"strict-mode": boolean = false, // Indicates whether the direct eval call in strict mode
    }) throws EstreeSentryError, OptionSentryError
    
    // Error //
    interface EstreeSentryError {
      name: "EstreeSentryError",
      message: string,
      loc: estree.SourceLocation
    }
    interface SyntaxSentryError {
      name: "SyntaxSentryError",
      message: string,
      loc: estree.SourceLocation
    }
    interface OptionSentryError {
      name: "OptionSentryError",
      message: string,
    }
    

    In addition, this module annotates several ESTree nodes in the following way:

    interface Variable {
      kind: "param" | "var" | "function" | "let" | "const" | "class",
      duplicable: boolean,
      name: string
    }
    
    extend interface Program, Function, BlockStatement, CatchClause, ForStatement, ForInStatment, ForOfStatement, SwitchStatement {
      __sentry_captured_hoisting__: [Variable],
      __sentry_released_hoisting__: [Variable]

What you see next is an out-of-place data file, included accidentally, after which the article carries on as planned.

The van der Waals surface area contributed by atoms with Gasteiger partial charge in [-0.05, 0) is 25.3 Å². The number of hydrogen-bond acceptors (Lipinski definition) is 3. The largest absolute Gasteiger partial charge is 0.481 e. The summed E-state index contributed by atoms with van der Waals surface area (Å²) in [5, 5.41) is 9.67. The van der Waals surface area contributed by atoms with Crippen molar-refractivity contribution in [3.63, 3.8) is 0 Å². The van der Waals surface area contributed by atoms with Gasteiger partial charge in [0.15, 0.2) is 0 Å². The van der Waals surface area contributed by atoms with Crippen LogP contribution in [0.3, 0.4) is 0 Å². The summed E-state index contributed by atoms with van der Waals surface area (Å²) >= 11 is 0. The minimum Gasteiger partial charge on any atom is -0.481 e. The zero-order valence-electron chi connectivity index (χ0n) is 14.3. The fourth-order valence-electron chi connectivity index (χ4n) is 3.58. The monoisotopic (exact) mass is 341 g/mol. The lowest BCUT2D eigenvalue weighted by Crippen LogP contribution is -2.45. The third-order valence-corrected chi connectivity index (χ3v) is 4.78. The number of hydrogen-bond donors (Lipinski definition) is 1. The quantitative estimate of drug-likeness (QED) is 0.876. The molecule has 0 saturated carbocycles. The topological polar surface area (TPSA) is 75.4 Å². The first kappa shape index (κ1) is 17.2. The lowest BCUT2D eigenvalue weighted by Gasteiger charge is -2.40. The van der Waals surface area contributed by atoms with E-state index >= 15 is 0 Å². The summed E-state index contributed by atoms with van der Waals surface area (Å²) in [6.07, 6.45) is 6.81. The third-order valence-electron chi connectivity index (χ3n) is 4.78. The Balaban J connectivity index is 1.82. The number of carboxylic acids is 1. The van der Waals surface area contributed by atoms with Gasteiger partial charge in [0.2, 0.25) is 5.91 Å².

}
    
    extend interface Program {
      __sentry_has_this_read__: boolean,
      __sentry_has_use_strict_directive__: boolean,
      __sentry_has_direct_eval_call: boolean
    }
    
    extend interface Function {
      __sentry_has_use_strict_directive__: boolean,
      __sentry_has_head_closure__: boolean
      __sentry_has_head_direct_eval_call__: boolean,
      __sentry_has_body_direct_eval_call__: boolean,
    }
    
    extend interface FunctionExpression, FunctionDeclaration {
      __sentry_has_this_read__: boolean,
      __sentry_has_new_target_read: boolean
      __sentry_has_arguments_read__: boolean,
      __sentry_has_arguments_write__: boolean,
    }
    

    Install

    npm i estree-sentry

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    Version

    0.0.3

    License

    MIT

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    • lachrist